really comes alive. There’s an immediacy to her writing, her
descriptions of life behind bars tactile and engrossing.

Davis movingly recalls seeing a prisoner going into labor alone in a
hallway and details the untreated or overmedicated psychological
problems of inmates. She vividly captures the inhumane conditions and
the prison culture of banding together into "families" for mutual

Her descriptions of homosexual relations behind the prison walls are
cringeworthy to contemporary ears. Davis acknowledges in the new
introduction that the way she "uncritically embraced homophobic
premises" sticks out like a sore thumb. (Ditto with her inchoate
feminism, which she fleshes out substantially now). She should be
applauded for leaving in the old material, especially at a time of
quick flareups over old work by everyone from Dr. Seuss
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fortunately, she is still around to place them in context and evolved
(or savvy) enough to own up to early blind spots.

Yet in her critique of the carceral system, Davis has always been far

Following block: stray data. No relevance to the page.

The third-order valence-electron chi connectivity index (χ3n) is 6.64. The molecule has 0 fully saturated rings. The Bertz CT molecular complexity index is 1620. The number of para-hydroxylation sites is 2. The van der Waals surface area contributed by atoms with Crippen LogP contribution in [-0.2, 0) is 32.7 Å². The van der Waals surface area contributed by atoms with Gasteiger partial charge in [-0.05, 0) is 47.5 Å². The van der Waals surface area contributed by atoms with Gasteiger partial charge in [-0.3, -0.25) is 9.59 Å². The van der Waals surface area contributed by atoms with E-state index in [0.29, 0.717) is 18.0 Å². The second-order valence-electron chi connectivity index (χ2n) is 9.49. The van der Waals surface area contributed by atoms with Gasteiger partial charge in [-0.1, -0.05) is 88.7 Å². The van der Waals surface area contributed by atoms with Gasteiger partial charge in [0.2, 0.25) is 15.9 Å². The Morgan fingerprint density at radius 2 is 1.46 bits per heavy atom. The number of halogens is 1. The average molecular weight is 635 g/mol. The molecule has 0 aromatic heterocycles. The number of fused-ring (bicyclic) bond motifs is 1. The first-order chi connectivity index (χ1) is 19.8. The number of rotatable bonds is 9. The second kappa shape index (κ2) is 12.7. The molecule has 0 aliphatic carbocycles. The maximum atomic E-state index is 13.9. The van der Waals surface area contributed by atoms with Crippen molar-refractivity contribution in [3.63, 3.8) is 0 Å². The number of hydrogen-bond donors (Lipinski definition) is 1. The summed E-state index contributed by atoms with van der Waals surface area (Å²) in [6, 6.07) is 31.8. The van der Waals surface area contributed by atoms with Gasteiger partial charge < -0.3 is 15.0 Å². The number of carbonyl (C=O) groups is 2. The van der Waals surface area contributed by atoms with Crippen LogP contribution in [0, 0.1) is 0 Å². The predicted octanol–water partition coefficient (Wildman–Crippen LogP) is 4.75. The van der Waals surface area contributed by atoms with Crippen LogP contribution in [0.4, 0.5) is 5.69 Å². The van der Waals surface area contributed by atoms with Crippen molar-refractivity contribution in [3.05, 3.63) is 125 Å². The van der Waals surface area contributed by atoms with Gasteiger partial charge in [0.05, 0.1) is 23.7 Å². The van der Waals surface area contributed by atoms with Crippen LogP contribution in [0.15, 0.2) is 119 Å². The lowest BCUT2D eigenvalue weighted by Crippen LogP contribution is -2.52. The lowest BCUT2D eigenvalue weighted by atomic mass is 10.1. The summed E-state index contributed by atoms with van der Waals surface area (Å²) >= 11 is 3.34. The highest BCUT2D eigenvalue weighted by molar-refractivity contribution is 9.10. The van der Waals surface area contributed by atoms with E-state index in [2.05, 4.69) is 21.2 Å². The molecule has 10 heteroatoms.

ahead of the curve. The era of harsh and punitive incarceration that
was nascent when she was in prison and that peaked in the ’90s
appears to be coming to an end, and in recent years, Davis' views
have become mainstream
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She should be an inspiration for today's prison reformers for the ways
she both humanizes the incarcerated and embeds their experience within
the larger structural inequalities of American society.

The middle chapters are ... fine. They are at their best when they are
personal and specific. The sections on growing up in the South during
the early civil rights movement, on being one of the only Black women